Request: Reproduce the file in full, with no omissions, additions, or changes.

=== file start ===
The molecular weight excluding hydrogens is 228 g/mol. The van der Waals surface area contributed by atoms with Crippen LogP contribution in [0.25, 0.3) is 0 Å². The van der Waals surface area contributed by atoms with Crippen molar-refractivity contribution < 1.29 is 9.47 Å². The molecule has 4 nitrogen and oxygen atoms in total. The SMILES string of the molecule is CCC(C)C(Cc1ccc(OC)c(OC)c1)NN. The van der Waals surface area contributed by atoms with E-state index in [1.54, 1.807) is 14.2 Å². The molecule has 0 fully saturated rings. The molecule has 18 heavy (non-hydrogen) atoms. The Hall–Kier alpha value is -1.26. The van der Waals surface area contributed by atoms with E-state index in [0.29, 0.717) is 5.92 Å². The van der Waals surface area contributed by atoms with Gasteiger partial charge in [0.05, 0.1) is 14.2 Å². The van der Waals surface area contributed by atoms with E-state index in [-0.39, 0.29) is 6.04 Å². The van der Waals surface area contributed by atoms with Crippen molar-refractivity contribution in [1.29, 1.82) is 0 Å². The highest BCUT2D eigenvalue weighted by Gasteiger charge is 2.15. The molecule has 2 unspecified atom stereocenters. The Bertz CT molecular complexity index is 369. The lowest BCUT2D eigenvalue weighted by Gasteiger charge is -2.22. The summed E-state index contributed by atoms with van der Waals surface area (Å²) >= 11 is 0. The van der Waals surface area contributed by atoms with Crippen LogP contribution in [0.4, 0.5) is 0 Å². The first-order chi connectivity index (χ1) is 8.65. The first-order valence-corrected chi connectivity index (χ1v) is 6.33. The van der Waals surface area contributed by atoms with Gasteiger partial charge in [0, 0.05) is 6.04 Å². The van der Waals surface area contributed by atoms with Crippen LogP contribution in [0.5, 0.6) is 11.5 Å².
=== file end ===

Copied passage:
The molecular weight excluding hydrogens is 228 g/mol. The van der Waals surface area contributed by atoms with Crippen LogP contribution in [0.25, 0.3) is 0 Å². The van der Waals surface area contributed by atoms with Crippen molar-refractivity contribution < 1.29 is 9.47 Å². The molecule has 4 nitrogen and oxygen atoms in total. The SMILES string of the molecule is CCC(C)C(Cc1ccc(OC)c(OC)c1)NN. The van der Waals surface area contributed by atoms with E-state index in [1.54, 1.807) is 14.2 Å². The molecule has 0 fully saturated rings. The molecule has 18 heavy (non-hydrogen) atoms. The Hall–Kier alpha value is -1.26. The van der Waals surface area contributed by atoms with E-state index in [0.29, 0.717) is 5.92 Å². The van der Waals surface area contributed by atoms with Gasteiger partial charge in [0.05, 0.1) is 14.2 Å². The van der Waals surface area contributed by atoms with E-state index in [-0.39, 0.29) is 6.04 Å². The van der Waals surface area contributed by atoms with Crippen molar-refractivity contribution in [1.29, 1.82) is 0 Å². The highest BCUT2D eigenvalue weighted by Gasteiger charge is 2.15. The molecule has 2 unspecified atom stereocenters. The Bertz CT molecular complexity index is 369. The lowest BCUT2D eigenvalue weighted by Gasteiger charge is -2.22. The summed E-state index contributed by atoms with van der Waals surface area (Å²) >= 11 is 0. The van der Waals surface area contributed by atoms with Crippen LogP contribution in [0.4, 0.5) is 0 Å². The first-order chi connectivity index (χ1) is 8.65. The first-order valence-corrected chi connectivity index (χ1v) is 6.33. The van der Waals surface area contributed by atoms with Gasteiger partial charge in [0, 0.05) is 6.04 Å². The van der Waals surface area contributed by atoms with Crippen LogP contribution in [0.5, 0.6) is 11.5 Å².